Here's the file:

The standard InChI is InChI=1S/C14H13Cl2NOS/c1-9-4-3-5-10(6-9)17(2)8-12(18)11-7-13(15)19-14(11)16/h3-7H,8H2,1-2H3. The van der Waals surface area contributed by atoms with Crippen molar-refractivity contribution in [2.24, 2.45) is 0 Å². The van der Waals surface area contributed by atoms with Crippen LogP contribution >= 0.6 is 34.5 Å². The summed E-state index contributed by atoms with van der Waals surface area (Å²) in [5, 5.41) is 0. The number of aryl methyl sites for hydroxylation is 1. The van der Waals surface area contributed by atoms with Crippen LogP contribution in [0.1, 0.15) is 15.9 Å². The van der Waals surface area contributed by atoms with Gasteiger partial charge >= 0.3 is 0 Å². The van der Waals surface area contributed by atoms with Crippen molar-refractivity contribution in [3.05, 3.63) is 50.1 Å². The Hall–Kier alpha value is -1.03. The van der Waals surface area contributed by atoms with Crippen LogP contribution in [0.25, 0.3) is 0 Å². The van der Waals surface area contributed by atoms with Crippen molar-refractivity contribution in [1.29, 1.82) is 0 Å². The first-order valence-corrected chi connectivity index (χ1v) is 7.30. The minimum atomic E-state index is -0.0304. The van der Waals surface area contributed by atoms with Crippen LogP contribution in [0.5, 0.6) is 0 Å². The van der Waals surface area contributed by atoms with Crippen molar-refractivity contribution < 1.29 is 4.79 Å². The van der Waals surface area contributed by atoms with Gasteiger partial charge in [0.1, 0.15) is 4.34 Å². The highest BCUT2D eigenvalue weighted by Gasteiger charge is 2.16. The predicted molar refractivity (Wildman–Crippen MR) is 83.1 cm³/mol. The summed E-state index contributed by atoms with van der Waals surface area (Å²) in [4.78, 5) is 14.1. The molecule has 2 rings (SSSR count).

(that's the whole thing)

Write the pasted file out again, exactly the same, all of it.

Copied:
The standard InChI is InChI=1S/C14H13Cl2NOS/c1-9-4-3-5-10(6-9)17(2)8-12(18)11-7-13(15)19-14(11)16/h3-7H,8H2,1-2H3. The van der Waals surface area contributed by atoms with Crippen molar-refractivity contribution in [2.24, 2.45) is 0 Å². The van der Waals surface area contributed by atoms with Crippen LogP contribution >= 0.6 is 34.5 Å². The summed E-state index contributed by atoms with van der Waals surface area (Å²) in [5, 5.41) is 0. The number of aryl methyl sites for hydroxylation is 1. The van der Waals surface area contributed by atoms with Crippen LogP contribution in [0.1, 0.15) is 15.9 Å². The van der Waals surface area contributed by atoms with Gasteiger partial charge >= 0.3 is 0 Å². The van der Waals surface area contributed by atoms with Crippen molar-refractivity contribution in [3.05, 3.63) is 50.1 Å². The Hall–Kier alpha value is -1.03. The van der Waals surface area contributed by atoms with Crippen LogP contribution in [0.25, 0.3) is 0 Å². The van der Waals surface area contributed by atoms with Crippen molar-refractivity contribution in [1.29, 1.82) is 0 Å². The first-order valence-corrected chi connectivity index (χ1v) is 7.30. The minimum atomic E-state index is -0.0304. The van der Waals surface area contributed by atoms with Crippen LogP contribution in [0.5, 0.6) is 0 Å². The van der Waals surface area contributed by atoms with Crippen molar-refractivity contribution < 1.29 is 4.79 Å². The van der Waals surface area contributed by atoms with Gasteiger partial charge in [0.1, 0.15) is 4.34 Å². The highest BCUT2D eigenvalue weighted by Gasteiger charge is 2.16. The predicted molar refractivity (Wildman–Crippen MR) is 83.1 cm³/mol. The summed E-state index contributed by atoms with van der Waals surface area (Å²) in [4.78, 5) is 14.1. The molecule has 2 rings (SSSR count).